Pop-up COVID-19 vaccination clinics for vulnerable groups in the Midlands

Part of Special Series: WONCA World Rural Health Conference Abstracts 2022go to url


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Fiona O'Reilly
1 General Manager, Researcher *

name here
Mark McLoughlin
2 Covid Cluster Rapid Response Technician

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Douglas Hamilton
3 Specialist in Public Health Medicine

name here
Jimmy Todd
4 Community Development Officer


*Dr Fiona O'Reilly


1, 2 Safetynet Primary Care, Phibsborough, Dublin, Ireland

3 Department of Public Health, HSE Midlands, Ireland

4 Community Development Service, HSE Midlands, Tullamore, Offaly, Ireland


10 January 2023 Volume 23 Issue 1


RECEIVED: 20 September 2022

ACCEPTED: 20 September 2022


O'Reilly F, McLoughlin M, Hamilton D, Todd J.  Pop-up COVID-19 vaccination clinics for vulnerable groups in the Midlands. Rural and Remote Health 2023; 23: 8161. https://doi.org/10.22605/RRH8161


This work is licensed under a Creative Commons Attribution 4.0 International Licence

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Introduction: Roma, travellers and the homeless suffer from a higher risk of both COVID-19 infection and severe disease relative to the general population. The purpose of this project was to ensure as many members as possible from vulnerable groups in the Midlands availed of COVID-19 vaccines.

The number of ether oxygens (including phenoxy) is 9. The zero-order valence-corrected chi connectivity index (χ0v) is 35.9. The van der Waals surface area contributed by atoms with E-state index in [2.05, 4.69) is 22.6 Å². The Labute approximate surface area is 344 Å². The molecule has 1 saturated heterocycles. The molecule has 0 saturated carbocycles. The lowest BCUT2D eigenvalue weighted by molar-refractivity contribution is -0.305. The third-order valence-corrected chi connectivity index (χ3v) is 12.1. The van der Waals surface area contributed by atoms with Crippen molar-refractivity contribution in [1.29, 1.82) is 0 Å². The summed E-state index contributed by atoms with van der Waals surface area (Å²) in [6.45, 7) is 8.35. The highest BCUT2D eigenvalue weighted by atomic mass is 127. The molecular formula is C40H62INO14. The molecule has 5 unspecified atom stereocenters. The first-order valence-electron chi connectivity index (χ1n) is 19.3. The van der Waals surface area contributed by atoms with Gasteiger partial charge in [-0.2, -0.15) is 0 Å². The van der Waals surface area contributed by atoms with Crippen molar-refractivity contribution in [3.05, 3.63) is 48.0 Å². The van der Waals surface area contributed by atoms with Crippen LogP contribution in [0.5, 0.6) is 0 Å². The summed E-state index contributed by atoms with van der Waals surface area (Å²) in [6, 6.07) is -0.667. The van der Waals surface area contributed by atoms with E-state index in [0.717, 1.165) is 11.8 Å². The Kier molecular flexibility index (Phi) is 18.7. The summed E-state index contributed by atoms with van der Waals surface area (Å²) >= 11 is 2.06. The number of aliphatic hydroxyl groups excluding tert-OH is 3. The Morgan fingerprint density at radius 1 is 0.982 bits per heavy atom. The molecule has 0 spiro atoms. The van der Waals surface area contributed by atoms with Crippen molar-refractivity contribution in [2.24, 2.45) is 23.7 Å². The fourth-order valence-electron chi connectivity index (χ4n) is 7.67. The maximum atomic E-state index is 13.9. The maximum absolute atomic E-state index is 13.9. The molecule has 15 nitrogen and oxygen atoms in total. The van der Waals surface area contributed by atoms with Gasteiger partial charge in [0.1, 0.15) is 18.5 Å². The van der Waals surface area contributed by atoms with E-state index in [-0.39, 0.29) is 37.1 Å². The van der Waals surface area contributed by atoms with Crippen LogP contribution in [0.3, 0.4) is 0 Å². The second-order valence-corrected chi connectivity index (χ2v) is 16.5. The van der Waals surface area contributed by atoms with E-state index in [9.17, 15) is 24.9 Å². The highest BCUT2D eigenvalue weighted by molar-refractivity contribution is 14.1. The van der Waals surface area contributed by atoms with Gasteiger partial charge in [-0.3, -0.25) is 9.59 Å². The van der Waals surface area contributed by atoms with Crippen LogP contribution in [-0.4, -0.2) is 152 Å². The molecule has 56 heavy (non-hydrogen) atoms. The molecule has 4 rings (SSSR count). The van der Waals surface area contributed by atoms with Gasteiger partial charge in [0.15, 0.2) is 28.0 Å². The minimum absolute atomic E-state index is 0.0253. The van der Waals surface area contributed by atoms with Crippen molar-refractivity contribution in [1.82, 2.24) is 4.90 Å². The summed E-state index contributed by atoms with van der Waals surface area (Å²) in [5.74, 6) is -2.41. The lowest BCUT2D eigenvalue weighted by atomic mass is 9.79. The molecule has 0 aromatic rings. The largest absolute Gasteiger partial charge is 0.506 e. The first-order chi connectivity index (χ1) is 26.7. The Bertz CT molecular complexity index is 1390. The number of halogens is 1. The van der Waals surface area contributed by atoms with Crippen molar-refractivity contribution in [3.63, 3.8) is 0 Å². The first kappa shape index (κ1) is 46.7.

Methods: Following on from successful testing of vulnerable populations in the Midlands of Ireland in March/April 2021, a collaboration of HSE Midland’s Department of Public Health, Safetynet Primary Care and the HSE Midlands Traveller Health Unit (MTHU) operated pop-up vaccination clinics in June/July 2021, targeting the same populations. Clinics delivered the first dose of the Pfizer/BioNTech COVID-19 vaccine, registering clients for second doses in Community Vaccination Centres (CVCs).

Results: Thirteen clinics were hosted between 8 June 2021 and 20 July 2021, resulting in 890 first-dose Pfizer vaccinations delivered to vulnerable populations.

Discussion: Trust established months prior with our grassroots testing service resulted in strong vaccine uptake, with the quality service provided seeding further demand over time. This service integrated into the national system and allowed individuals to receive their second doses within the community.

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